During the ChinaJoy 2017 event in Shanghai, VR pioneer HTC announced its standalone VR headset aimed at the China market. This marks the first major player in the virtual reality space to officially reveal a standalone product intended for the broad consumer market that requires a more affordable, portable VR solution.
Standalone VR headsets differ from the current options on the market in two distinct ways. First, they are disconnected from a PC and don’t require attachment to a desktop for processing or display output. The current HTC Vive product that ships in the market, as well as Facebook’s Oculus Rift, require a high-end PC to play VR games and use HDMI and USB connections to power the headsets. This new standalone design also moves away from the slot-in design of the Samsung Gear VR and doesn’t require the user to monopolize their smartphone for VR purposes.
Though mobile-first VR solutions like Gear VR have existed for several years, selling on the market before the PC-based solutions were released, the move of HTC from tethered virtual reality to a wireless standalone unit signals a shift in the market. Consumers see the value and quality experiences that VR can provide but the expense and hassle of in-place configurations have stagnated adoption.
HTC is using the Qualcomm Snapdragon 835 Mobile Platform to power the Vive Standalone VR Headset, the same chipset used in many high-end smartphones on the market today. Qualcomm and HTC can modify traits of the processor to improve performance without worrying about the sensitive battery life of a consumer’s phone. Though we don’t know the specifics of what HTC might have modified for the configuration of this standalone unit, it likely is a mirror of the Qualcomm Snapdragon 835 VR hardware development kit that was announced in February. That design includes the capability for six degrees of freedom tracking (moving around a space accurately without external sensors), high resolution displays for each eye, and a full suite of graphics and digital signal processors to handle the complex workloads of VR experiences.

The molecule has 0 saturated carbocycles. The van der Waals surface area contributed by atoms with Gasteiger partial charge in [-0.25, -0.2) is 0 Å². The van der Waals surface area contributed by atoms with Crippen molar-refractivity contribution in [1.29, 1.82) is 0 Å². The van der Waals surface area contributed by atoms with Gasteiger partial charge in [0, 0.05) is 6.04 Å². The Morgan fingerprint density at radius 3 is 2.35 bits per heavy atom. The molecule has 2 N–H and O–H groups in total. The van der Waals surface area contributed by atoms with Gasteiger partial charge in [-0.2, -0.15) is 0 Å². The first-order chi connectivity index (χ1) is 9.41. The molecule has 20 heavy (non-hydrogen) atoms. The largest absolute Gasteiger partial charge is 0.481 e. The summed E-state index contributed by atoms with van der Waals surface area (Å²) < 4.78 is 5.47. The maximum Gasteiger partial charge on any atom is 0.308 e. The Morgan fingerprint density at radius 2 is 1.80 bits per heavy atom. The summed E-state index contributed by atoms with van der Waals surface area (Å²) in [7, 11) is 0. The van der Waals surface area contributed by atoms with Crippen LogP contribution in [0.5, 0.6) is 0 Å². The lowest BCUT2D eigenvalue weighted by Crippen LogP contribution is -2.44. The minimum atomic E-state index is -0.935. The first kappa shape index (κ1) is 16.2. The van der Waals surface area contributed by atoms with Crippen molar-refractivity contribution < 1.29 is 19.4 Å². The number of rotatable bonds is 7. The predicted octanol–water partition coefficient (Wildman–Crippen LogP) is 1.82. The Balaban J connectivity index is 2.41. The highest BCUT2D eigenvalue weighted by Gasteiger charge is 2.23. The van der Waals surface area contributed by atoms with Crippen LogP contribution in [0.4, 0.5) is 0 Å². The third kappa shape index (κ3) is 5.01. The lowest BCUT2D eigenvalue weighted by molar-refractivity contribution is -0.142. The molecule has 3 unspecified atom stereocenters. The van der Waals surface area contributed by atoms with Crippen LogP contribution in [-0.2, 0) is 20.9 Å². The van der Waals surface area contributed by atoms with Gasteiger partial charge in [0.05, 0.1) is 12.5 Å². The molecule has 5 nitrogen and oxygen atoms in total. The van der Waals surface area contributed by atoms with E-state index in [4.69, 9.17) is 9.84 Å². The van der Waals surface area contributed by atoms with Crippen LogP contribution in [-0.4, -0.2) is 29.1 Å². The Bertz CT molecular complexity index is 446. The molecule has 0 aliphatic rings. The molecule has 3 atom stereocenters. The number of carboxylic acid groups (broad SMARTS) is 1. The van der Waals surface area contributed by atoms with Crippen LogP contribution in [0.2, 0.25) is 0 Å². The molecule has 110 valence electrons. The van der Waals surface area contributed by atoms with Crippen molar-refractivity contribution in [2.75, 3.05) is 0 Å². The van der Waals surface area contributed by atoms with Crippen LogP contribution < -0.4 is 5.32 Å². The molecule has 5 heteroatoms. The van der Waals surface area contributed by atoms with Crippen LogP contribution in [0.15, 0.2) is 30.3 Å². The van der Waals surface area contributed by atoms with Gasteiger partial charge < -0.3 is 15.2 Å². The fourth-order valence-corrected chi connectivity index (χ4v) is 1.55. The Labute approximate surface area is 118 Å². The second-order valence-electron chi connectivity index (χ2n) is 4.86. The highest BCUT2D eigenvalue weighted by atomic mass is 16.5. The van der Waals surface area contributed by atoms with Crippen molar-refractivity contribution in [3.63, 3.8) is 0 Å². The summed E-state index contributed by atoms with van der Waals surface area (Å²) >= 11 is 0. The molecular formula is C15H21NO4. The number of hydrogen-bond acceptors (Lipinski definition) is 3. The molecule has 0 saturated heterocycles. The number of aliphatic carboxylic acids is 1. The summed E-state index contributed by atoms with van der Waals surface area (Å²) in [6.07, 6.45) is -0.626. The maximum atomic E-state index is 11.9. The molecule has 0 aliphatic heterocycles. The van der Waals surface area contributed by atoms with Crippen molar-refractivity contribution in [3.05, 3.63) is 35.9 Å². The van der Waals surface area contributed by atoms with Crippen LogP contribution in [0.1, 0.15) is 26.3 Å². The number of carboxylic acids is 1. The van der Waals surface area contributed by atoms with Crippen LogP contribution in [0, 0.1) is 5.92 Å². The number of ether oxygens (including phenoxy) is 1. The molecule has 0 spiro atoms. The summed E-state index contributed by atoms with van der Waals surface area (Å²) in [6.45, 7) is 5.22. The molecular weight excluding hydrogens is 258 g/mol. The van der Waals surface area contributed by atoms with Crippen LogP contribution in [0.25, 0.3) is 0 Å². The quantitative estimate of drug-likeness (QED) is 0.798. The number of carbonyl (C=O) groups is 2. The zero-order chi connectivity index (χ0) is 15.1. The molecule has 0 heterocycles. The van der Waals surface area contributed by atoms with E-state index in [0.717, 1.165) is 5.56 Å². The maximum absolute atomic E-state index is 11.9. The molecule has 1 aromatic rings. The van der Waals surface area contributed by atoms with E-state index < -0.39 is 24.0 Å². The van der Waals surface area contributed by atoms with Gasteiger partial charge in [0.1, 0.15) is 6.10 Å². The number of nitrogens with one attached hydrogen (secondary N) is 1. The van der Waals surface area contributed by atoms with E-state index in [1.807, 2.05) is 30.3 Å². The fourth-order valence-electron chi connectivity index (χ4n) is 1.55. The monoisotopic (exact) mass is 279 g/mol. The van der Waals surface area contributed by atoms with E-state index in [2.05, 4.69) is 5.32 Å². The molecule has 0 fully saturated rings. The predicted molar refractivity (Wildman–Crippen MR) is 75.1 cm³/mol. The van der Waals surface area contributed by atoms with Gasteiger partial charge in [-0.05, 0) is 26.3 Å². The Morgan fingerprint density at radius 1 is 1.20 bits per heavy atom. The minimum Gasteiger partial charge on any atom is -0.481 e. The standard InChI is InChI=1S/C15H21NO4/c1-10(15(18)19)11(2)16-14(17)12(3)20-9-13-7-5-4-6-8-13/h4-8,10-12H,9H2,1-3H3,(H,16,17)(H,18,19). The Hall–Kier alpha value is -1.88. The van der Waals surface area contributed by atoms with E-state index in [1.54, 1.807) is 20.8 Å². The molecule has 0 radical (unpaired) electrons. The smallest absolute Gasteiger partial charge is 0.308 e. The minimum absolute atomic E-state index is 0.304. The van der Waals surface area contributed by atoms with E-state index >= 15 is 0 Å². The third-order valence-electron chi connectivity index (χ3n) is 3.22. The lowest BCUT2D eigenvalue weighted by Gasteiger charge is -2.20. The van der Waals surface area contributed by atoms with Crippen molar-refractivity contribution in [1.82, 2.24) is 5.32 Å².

Though HTC is the first to announce and a complete standalone VR product, HTC and others announced their intent to release standalone units in the US later this year through Google’s Daydream program. Lenovo plans to build a VR headset using the same Qualcomm reference design for the Daydream platform.
Facebook-owned Oculus has not officially announced its intent but rumors in July point us to another Qualcomm-powered headset that will sell for around $200. Facebook plans to reveal the hardware in October.
HTC’s decision to target the China market first is driven by its ability to promote its custom Viveport software store in a region that does not offer Google services like the Android Play Store or Daydream. HTC will leverage a customer base that is larger than North America and Western Europe combined, and one that is expected to grow rapidly. IDC statistics show VR headset shipments reaching 10.1 million units this year and target 61 million units by 2020 worldwide. iResearch Consulting estimates Chinese VR market revenues to reach $8.1B in that same time frame.
Growth in VR and AR (augmented reality) is driven by the consumer markets but it is the enterprise implementations that provide the push for expanded usage models. Medical professionals already utilize VR technology to analyze data and mechanical engineers can dissect and evaluate models of products in a virtual space to improve and speed up workflows. Target fields also include factory workers, emergency personnel, the military, delivery drivers, and nearly all facets of business. As VR technology improve usability, comfort, and general societal acceptance, the merger of virtual and augmented reality hardware will create a new age of connected consumers.